The two countries fought a highly contentious and publicized war in 1982 over the craggy and sparsely-inhabited islands, but Argentina is not giving up.
Argentina took the bold step this week of appointing a Secretary for Matters Relating to the Malvinas, a newly-created position and office, to press the British over who should have rightful claim to the semi-autonomous island region.
And the language used at the ceremony on Monday in Buenos Aires appointing Daniel Filmus to his new post wasn’t exactly the most subtle diplomatic track for the Argentinian leadership in its quest.
“It is unacceptable that in the 21st century Argentina is unable to take decisions over its entire territory and that a part of this territory is being occupied by a colonial power,” Filmus said.
Despite rhetoric like that, it’s unlikely British Prime Minister David Cameron is panicking.
Argentina claims it got the Malvinas — Spanish for Falklands — after getting independence from Spain in 1816, while Britain, who “won” the 1982 skirmish, has occupied it since 1833, claiming it as a British overseas territory.
“Won” is a relative term, as the British incurred casualties and losses of major assets during the 74-day conflict. It all began on Friday April 2, 1982, when Argentine forces invaded the Falklands, leaving the British government little choice but to send a naval task force to end the matter. In the process, 640 Argentine and 255 British military personnel died, not to mention three Falklanders. Britain sank two Argentine warships, and Argentina sank a British destroyer, which made headlines around the world.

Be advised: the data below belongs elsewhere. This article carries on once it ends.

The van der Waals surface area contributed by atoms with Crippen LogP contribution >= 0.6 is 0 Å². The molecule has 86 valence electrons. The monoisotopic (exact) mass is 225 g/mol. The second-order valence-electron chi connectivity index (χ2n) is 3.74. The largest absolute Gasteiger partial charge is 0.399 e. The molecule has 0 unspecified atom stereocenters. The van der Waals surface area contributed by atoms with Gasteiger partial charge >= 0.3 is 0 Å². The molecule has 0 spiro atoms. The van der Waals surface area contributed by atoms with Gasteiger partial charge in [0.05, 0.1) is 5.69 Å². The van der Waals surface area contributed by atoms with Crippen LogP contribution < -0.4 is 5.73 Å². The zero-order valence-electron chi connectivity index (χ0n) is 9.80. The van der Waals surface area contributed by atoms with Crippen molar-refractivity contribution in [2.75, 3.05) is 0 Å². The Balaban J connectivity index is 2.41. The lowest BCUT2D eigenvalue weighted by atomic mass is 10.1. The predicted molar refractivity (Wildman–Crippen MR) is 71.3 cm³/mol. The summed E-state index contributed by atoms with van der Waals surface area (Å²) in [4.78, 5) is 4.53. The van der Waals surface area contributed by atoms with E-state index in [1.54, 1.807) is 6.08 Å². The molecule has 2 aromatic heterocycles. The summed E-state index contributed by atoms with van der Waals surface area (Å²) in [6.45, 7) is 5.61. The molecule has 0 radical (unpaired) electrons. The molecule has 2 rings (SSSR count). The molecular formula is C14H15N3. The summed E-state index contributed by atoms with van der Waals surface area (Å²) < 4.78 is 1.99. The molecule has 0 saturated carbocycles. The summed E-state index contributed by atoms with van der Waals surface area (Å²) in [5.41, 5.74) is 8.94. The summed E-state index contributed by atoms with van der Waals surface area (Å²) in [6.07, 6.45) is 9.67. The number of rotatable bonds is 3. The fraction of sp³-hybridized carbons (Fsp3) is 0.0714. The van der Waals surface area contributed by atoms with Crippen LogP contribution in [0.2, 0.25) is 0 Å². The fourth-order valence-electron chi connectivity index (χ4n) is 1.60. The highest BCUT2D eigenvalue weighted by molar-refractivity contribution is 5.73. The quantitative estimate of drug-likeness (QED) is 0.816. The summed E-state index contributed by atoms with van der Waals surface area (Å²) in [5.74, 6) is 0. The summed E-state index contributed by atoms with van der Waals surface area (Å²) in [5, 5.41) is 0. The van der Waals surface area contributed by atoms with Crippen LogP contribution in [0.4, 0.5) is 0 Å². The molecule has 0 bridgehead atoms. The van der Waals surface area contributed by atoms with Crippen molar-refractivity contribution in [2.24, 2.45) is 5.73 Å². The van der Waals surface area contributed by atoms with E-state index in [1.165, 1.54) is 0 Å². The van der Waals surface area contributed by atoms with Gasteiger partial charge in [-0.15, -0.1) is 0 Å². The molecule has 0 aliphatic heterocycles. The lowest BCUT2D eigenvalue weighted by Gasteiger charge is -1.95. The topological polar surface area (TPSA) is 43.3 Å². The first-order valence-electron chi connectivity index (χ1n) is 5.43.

Now, here’s the problem: Argentina obviously still wants the Falklands, but the roughly 3,000 citizens of the Falklands don’t want Argentina. They voted by a margin of 99.8 percent to stay a British protectorate.
Aside from the island being a potential southerly Atlantic vantage point for the British military, oil exploration and drilling projects are in the works for the area surrounding the Falklands, which the Argentines also lay maritime claim to, and have recently passed laws making it punishable to explore or drill for oil in the area.
According to a report published in November, the Falklanders are having none of the Argentine claims to their waters or land.
Speaking to the British newspaper The Daily Express, the director of Mineral Resources for the Falkland Islands Government said the Argentine law would have no impact.
“The Argentine government’s domestic legislation has no force in the Falklands,” said Stephen Luxton. “They have no jurisdiction over activities here.”
Premier Oil, a U.K. firm, is expected to begin extracting its first oil from Falkland maritime waters in 2018, where an estimated 394 million barrels of oil sit.
But the two countries are likely to remain at an impasse unless something dramatic happens in policy from either side, and that is highly unlikely.